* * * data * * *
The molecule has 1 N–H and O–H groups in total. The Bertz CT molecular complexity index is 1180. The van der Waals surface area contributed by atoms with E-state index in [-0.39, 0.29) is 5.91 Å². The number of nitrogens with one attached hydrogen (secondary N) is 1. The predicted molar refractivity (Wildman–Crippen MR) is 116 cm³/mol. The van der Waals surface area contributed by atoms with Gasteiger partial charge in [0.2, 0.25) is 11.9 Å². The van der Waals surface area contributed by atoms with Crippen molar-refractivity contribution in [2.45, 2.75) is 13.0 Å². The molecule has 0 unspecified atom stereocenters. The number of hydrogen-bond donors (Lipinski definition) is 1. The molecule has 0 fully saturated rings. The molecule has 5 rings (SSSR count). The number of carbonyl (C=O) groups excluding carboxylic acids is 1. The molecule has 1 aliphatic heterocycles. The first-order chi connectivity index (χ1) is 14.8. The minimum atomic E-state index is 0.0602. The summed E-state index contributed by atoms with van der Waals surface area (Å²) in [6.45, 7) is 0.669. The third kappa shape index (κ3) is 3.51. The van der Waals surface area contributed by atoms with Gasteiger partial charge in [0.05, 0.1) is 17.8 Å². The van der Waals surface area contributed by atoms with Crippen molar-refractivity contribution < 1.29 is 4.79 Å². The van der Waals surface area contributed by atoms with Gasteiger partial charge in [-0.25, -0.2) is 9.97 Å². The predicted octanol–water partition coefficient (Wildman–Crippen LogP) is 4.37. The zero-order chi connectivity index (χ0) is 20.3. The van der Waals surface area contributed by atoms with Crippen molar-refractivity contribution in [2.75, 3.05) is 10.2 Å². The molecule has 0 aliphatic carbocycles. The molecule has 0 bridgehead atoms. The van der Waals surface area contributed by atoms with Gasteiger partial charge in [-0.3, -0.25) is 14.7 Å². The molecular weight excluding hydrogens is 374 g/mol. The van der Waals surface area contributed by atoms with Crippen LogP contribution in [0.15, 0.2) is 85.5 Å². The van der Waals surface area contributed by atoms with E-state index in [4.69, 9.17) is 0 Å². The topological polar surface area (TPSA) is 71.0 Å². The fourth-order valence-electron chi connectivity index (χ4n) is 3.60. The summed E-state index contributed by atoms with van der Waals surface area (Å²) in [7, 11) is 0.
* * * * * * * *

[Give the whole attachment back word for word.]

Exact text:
The molecule has 1 N–H and O–H groups in total. The Bertz CT molecular complexity index is 1180. The van der Waals surface area contributed by atoms with E-state index in [-0.39, 0.29) is 5.91 Å². The number of nitrogens with one attached hydrogen (secondary N) is 1. The predicted molar refractivity (Wildman–Crippen MR) is 116 cm³/mol. The van der Waals surface area contributed by atoms with Gasteiger partial charge in [0.2, 0.25) is 11.9 Å². The van der Waals surface area contributed by atoms with Crippen molar-refractivity contribution in [2.45, 2.75) is 13.0 Å². The molecule has 0 unspecified atom stereocenters. The number of hydrogen-bond donors (Lipinski definition) is 1. The molecule has 0 fully saturated rings. The molecule has 5 rings (SSSR count). The number of carbonyl (C=O) groups excluding carboxylic acids is 1. The molecule has 1 aliphatic heterocycles. The first-order chi connectivity index (χ1) is 14.8. The minimum atomic E-state index is 0.0602. The summed E-state index contributed by atoms with van der Waals surface area (Å²) in [6.45, 7) is 0.669. The third kappa shape index (κ3) is 3.51. The van der Waals surface area contributed by atoms with Gasteiger partial charge in [0.05, 0.1) is 17.8 Å². The van der Waals surface area contributed by atoms with Crippen molar-refractivity contribution < 1.29 is 4.79 Å². The van der Waals surface area contributed by atoms with Gasteiger partial charge in [-0.25, -0.2) is 9.97 Å². The predicted octanol–water partition coefficient (Wildman–Crippen LogP) is 4.37. The zero-order chi connectivity index (χ0) is 20.3. The van der Waals surface area contributed by atoms with Crippen molar-refractivity contribution in [2.75, 3.05) is 10.2 Å². The molecule has 0 aliphatic carbocycles. The molecule has 0 bridgehead atoms. The van der Waals surface area contributed by atoms with Gasteiger partial charge in [-0.3, -0.25) is 14.7 Å². The molecular weight excluding hydrogens is 374 g/mol. The van der Waals surface area contributed by atoms with Crippen LogP contribution in [0.15, 0.2) is 85.5 Å². The van der Waals surface area contributed by atoms with E-state index in [4.69, 9.17) is 0 Å². The topological polar surface area (TPSA) is 71.0 Å². The fourth-order valence-electron chi connectivity index (χ4n) is 3.60. The summed E-state index contributed by atoms with van der Waals surface area (Å²) in [7, 11) is 0.